For many companies, it is unlikely that there will be significant (if any) payouts under the executive or managerial bonus plans for 2020. Alternatively, for those that do have payouts, it is similarly unlikely that plan mechanics alone will determine final earned awards. Rather, most will have to apply some degree of discretionary adjustments in determining final payouts. Judgments about whether to apply discretion will be influenced by a number of factors. Potential actions for 2021 design may also undergo changes but some additional time is needed for these events to playout and, therefore, will be subject of a subsequent Client Update later this year.

Room for Discretion?

Items that are typically discussed as potential adjustments in bonus plans, e.g., goodwill impairments, unusual gains and losses, foreign exchange fluctuations, one-time items associated with acquisitions and divestitures, and restructuring costs, all have one thing in common – they can be plausibly imagined, even if unlikely, to impact business results when a year begins. Because they are plausible is the reason they are the subject of debate and discussion of whether to make adjustments when they do impact bonus plans – “should we hold management accountable?”

For most, a global pandemic is not likely to be seen as plausibly within realm of business operations. It is for this reason most Committees will be sympathetic toward, and open to, the possibility of the application of discretion in determining earned awards at the end of 2020.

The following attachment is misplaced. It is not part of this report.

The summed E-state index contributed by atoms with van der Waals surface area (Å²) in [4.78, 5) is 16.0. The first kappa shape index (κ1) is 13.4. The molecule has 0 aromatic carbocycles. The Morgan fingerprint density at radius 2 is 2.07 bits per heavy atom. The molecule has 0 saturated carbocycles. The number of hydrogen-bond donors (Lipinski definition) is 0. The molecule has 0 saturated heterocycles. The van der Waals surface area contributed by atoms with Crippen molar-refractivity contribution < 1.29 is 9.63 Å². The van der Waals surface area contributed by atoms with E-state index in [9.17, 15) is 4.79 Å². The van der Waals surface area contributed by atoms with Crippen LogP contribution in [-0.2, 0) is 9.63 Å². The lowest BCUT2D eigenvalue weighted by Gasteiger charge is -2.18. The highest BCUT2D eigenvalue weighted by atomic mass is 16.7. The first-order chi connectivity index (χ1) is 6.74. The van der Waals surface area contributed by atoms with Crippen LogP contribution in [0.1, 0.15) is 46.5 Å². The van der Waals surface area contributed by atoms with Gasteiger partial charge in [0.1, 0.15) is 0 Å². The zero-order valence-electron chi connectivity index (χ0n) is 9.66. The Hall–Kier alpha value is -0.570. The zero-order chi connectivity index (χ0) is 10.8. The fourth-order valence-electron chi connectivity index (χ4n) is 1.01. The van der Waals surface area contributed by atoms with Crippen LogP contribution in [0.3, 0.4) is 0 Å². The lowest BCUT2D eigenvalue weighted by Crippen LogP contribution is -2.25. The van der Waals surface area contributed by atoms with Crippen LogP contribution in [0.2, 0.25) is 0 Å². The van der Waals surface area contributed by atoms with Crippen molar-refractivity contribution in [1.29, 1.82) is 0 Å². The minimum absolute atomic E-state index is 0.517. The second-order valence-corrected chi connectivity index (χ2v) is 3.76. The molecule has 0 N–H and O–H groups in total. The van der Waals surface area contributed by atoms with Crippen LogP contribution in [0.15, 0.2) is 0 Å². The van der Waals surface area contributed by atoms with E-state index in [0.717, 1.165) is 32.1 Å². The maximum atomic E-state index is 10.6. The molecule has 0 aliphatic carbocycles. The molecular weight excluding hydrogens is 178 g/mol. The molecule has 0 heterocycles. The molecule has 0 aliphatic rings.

Scorecard of Factors

Gauging whether or not discretion is applied in determining an earned award will be highly contingent on a number of factors (see table). The relative importance of these factors will vary from company to company. In some cases, an overwhelmingly negative outcome on just one factor could result in no award. In other cases, several negative factors might, nevertheless, still permit a modest award, especially where individual performance is part of the regular plan design (e.g., 25%). The essential takeaway is that the totality of circumstances as well as considerations of each of the factors below will influence whether a discretionary award is made.

Not only will responses vary by company, indeed, the application of discretion could easily vary within each company as some might conclude to treat senior executives differently than others.

Market Intelligence and Outlook for Annual Incentives